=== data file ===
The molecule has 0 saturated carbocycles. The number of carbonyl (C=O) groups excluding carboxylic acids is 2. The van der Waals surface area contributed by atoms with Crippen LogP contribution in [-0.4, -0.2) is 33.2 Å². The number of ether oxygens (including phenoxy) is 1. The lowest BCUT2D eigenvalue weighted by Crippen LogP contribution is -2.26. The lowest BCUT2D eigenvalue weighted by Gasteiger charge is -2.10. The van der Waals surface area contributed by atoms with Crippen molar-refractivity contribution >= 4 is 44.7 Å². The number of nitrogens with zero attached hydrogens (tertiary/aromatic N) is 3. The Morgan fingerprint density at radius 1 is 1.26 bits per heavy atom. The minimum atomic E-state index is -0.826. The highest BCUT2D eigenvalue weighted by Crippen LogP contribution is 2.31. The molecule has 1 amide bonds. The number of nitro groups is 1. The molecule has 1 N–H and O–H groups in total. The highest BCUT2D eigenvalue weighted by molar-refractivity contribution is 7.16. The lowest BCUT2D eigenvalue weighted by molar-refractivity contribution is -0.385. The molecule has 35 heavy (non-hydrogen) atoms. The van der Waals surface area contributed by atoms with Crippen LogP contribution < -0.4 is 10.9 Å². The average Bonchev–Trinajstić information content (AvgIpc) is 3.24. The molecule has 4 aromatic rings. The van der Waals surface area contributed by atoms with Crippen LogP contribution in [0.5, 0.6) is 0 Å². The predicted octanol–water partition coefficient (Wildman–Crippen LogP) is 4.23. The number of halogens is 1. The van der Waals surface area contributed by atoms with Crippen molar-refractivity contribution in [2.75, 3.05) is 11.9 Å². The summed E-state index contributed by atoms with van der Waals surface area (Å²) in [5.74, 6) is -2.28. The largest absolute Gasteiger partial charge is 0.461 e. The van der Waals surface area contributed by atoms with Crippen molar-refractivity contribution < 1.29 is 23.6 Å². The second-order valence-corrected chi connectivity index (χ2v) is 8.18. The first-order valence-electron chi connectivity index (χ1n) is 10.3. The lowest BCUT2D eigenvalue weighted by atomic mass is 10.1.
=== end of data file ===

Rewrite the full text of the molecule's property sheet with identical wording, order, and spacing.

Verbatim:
The molecule has 0 saturated carbocycles. The number of carbonyl (C=O) groups excluding carboxylic acids is 2. The van der Waals surface area contributed by atoms with Crippen LogP contribution in [-0.4, -0.2) is 33.2 Å². The number of ether oxygens (including phenoxy) is 1. The lowest BCUT2D eigenvalue weighted by Crippen LogP contribution is -2.26. The lowest BCUT2D eigenvalue weighted by Gasteiger charge is -2.10. The van der Waals surface area contributed by atoms with Crippen molar-refractivity contribution >= 4 is 44.7 Å². The number of nitrogens with zero attached hydrogens (tertiary/aromatic N) is 3. The Morgan fingerprint density at radius 1 is 1.26 bits per heavy atom. The minimum atomic E-state index is -0.826. The highest BCUT2D eigenvalue weighted by Crippen LogP contribution is 2.31. The molecule has 1 amide bonds. The number of nitro groups is 1. The molecule has 1 N–H and O–H groups in total. The highest BCUT2D eigenvalue weighted by molar-refractivity contribution is 7.16. The lowest BCUT2D eigenvalue weighted by molar-refractivity contribution is -0.385. The molecule has 35 heavy (non-hydrogen) atoms. The van der Waals surface area contributed by atoms with Crippen LogP contribution < -0.4 is 10.9 Å². The average Bonchev–Trinajstić information content (AvgIpc) is 3.24. The molecule has 4 aromatic rings. The van der Waals surface area contributed by atoms with Crippen LogP contribution in [0.5, 0.6) is 0 Å². The predicted octanol–water partition coefficient (Wildman–Crippen LogP) is 4.23. The number of halogens is 1. The van der Waals surface area contributed by atoms with Crippen molar-refractivity contribution in [2.75, 3.05) is 11.9 Å². The summed E-state index contributed by atoms with van der Waals surface area (Å²) in [5.74, 6) is -2.28. The largest absolute Gasteiger partial charge is 0.461 e. The van der Waals surface area contributed by atoms with Crippen molar-refractivity contribution < 1.29 is 23.6 Å². The second-order valence-corrected chi connectivity index (χ2v) is 8.18. The first-order valence-electron chi connectivity index (χ1n) is 10.3. The lowest BCUT2D eigenvalue weighted by atomic mass is 10.1.